Oscillations have been commonly reported in the motor system. Pfurtscheller and colleagues found a reduction in alpha (8–12 Hz) and beta (13–30 Hz) oscillations in EEG activity when subjects made a movement. Using intra-cortical recordings, similar changes in oscillatory activity were found in motor cortex when the monkeys performed motor acts that required significant attention. In addition, oscillations at spinal level become synchronised to beta oscillations in motor cortex during constant muscle activation, as determined by MEG/EEG-EMG coherence. Recently it was found that cortical oscillations propagate as travelling waves across the surface of the motor cortex along dominant spatial axes characteristic of the local circuitry of the motor cortex.
Oscillatory rhythms at 10 Hz have been recorded in a brain area called the inferior olive, which is associated with the cerebellum. These oscillations are also observed in motor output of physiological tremor and when performing slow finger movements. These findings may indicate that the human brain controls continuous movements intermittently. In support, it was shown that these movement discontinuities are directly correlated to oscillatory activity in a cerebello-thalamo-cortical loop, which may represent a neural mechanism for the intermittent motor control.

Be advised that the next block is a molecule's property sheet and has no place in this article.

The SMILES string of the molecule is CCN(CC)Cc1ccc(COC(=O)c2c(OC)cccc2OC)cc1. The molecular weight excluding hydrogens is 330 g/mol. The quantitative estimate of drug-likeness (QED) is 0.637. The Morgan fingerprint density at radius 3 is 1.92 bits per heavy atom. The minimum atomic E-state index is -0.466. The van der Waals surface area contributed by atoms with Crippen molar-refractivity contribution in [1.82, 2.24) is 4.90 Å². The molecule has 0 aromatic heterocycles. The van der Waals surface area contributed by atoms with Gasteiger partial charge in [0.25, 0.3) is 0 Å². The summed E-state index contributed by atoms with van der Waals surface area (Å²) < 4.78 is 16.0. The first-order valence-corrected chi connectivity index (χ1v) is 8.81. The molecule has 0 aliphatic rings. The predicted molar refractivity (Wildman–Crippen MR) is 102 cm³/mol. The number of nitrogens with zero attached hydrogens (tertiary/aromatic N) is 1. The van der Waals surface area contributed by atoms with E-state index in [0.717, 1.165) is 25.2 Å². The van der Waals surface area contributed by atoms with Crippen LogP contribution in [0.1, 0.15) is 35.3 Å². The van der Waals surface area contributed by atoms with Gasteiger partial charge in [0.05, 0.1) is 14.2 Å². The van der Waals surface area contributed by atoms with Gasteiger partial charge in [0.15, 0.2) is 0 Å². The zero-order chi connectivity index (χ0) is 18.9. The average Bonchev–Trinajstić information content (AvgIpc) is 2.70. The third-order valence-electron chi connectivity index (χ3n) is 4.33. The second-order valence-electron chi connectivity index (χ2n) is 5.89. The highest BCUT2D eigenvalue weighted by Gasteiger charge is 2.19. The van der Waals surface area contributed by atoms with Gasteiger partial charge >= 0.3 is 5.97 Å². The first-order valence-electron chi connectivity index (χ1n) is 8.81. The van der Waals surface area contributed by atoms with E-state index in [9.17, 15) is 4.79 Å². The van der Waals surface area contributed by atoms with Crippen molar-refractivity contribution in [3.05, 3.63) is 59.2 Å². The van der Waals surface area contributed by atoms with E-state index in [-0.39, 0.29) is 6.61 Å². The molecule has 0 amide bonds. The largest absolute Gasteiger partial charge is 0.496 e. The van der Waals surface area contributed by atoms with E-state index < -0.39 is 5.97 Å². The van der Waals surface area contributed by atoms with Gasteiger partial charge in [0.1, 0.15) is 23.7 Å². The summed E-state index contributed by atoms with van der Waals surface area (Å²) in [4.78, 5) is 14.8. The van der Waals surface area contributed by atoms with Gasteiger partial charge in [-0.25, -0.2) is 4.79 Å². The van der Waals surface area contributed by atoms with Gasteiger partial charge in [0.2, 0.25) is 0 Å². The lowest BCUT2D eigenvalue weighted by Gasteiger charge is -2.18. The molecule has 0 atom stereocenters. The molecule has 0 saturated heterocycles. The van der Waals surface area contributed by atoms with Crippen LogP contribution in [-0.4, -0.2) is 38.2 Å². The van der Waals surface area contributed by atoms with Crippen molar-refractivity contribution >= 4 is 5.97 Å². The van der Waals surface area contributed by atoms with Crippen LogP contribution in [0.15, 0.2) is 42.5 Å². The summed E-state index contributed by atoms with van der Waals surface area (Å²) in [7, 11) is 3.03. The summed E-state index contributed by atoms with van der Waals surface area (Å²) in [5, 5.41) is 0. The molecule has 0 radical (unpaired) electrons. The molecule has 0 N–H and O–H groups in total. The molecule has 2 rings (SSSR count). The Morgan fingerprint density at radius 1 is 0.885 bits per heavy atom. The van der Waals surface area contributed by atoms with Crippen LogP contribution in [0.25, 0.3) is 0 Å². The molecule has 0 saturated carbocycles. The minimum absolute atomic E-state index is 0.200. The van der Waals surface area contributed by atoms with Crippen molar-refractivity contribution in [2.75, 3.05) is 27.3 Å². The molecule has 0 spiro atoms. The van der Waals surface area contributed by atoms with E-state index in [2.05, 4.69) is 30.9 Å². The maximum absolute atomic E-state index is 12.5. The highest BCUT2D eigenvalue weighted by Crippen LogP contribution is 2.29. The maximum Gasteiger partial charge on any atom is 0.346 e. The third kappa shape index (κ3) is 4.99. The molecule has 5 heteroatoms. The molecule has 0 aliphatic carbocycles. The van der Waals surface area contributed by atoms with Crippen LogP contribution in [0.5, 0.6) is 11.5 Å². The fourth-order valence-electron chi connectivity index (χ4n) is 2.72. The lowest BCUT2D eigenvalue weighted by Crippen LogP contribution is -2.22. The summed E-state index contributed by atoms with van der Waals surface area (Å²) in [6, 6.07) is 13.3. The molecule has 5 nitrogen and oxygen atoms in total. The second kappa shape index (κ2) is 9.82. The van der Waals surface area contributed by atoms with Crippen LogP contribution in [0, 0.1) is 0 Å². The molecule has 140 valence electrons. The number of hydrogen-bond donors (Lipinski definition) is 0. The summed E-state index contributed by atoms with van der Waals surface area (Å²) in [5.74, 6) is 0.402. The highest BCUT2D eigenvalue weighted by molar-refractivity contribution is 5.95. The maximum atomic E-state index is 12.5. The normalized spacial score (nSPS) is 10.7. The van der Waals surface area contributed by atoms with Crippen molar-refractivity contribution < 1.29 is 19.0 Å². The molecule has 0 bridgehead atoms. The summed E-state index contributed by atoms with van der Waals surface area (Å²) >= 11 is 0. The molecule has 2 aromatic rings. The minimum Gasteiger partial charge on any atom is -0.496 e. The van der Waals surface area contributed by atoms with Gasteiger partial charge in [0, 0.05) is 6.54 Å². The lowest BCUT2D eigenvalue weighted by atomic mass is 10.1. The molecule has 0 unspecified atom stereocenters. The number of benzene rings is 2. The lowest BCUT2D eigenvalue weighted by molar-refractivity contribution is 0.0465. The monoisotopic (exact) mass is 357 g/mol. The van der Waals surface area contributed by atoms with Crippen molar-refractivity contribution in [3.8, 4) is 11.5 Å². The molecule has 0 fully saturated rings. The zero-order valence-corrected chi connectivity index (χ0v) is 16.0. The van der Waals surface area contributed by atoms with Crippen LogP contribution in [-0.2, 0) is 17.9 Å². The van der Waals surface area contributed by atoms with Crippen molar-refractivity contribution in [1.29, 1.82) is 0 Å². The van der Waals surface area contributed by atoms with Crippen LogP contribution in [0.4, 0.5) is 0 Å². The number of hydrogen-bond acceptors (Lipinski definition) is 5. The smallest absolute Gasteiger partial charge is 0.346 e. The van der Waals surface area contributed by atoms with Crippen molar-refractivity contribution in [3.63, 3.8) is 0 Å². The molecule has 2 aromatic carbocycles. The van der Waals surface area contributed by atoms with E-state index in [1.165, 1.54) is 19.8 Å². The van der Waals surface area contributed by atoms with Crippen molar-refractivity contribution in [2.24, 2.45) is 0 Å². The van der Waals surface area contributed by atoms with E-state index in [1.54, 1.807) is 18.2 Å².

Other articles related to "motor, motor coordination":
... Motor skills disorder (also known as motor coordination disorder or motor dyspraxia) is a human developmental disorder that impairs motor coordination in daily activities ... Many children with autism or Asperger syndrome experience deficits in motor skills development, which often manifests as abnormal clumsiness, but is not major enough to be considered a disorder in and ... Motor Dyspraxia is a result of weak or disorganised connections in the brain, which then translates to trouble with motor coordination ...
Famous quotes containing the word motor:
“This biplane is the shape of human flight.
Its name might better be First Motor Kite.”
—Robert Frost (18741963)